Question: Did H. G. Wells influence how you played the role of Stahma for Defiance?

Jaime Murray: “Well they’re certainly very different roles, but it was my first out and out sci-fi show I’d ever been on. And you know, I certainly from being on Warehouse 13, I understood the scope of sci-fi and I understood that the stakes are just so high on these shows – it’s good versus evil, it’s life and death, it’s courage, and hope, and bravery, and ambition, and all sorts of very powerful driving forces in sci-fi.”

“The other thing that I particularly liked about Defiance is it’s you know you’re talking about a world 35 years in the future and you’re talking about a world with seven species competing for a space on this planet and it’s so skewed and it’s so fantastical that as a viewer you can watch it and, it’s not like you’re holding up a mirror and, obviously because it’s such a different world that you’re showing, but actually all the themes that you’re talking about are so relatable.”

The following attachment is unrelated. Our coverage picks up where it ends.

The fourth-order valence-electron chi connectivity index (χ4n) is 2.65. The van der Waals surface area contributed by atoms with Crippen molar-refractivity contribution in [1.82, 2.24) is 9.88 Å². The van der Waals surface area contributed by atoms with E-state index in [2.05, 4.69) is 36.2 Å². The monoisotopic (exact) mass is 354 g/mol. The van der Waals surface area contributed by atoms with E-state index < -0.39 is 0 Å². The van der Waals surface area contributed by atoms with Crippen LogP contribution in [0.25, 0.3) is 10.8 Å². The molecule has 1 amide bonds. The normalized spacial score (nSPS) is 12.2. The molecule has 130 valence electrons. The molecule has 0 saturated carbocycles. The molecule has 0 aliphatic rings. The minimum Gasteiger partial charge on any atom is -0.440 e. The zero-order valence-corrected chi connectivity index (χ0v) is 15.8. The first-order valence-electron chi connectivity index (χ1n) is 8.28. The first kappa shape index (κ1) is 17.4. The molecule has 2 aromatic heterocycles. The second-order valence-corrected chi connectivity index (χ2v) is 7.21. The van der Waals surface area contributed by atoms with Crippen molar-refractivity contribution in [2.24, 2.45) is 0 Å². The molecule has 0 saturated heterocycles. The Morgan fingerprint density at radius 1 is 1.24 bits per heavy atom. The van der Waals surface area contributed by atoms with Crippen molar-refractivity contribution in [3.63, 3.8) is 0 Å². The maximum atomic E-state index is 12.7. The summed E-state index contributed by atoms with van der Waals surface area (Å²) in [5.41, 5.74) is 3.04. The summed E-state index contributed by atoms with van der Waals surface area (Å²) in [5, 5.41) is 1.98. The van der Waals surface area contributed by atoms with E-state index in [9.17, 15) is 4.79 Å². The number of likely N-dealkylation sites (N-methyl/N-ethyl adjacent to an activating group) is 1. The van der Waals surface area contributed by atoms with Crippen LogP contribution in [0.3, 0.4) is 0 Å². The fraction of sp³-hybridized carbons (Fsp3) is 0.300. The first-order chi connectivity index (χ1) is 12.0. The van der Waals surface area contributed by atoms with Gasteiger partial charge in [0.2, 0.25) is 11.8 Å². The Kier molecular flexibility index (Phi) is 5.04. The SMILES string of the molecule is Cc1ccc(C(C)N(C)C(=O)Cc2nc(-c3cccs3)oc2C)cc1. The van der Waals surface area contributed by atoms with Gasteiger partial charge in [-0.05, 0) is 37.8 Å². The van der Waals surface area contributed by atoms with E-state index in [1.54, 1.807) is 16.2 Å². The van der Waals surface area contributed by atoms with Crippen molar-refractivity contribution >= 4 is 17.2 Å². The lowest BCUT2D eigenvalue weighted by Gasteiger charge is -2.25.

“But… I feel as though as an artist I’m able to play with issues like, for example, with Stahma and you know whether it be in the marital home or whether it be because of how the repressed her gender is and her in the society that she comes from–back from her own planet or whether we’re talking about the caste structure from her own planet. They’re all interesting themes to be discussed but in a very new way.”

“In fact through investigating and looking at what it is to be alien it forced me, it forced Jaime, to look at again with fresh eyes what it is to be human. And it’s just an interesting way of investigating old and important themes. And themes that hopefully the viewer, you repackage them in a way that the viewer isn’t saturated with and bored with them and kind of look at it–can look at them with fresh eyes and maybe kind of take them on board in a different way.”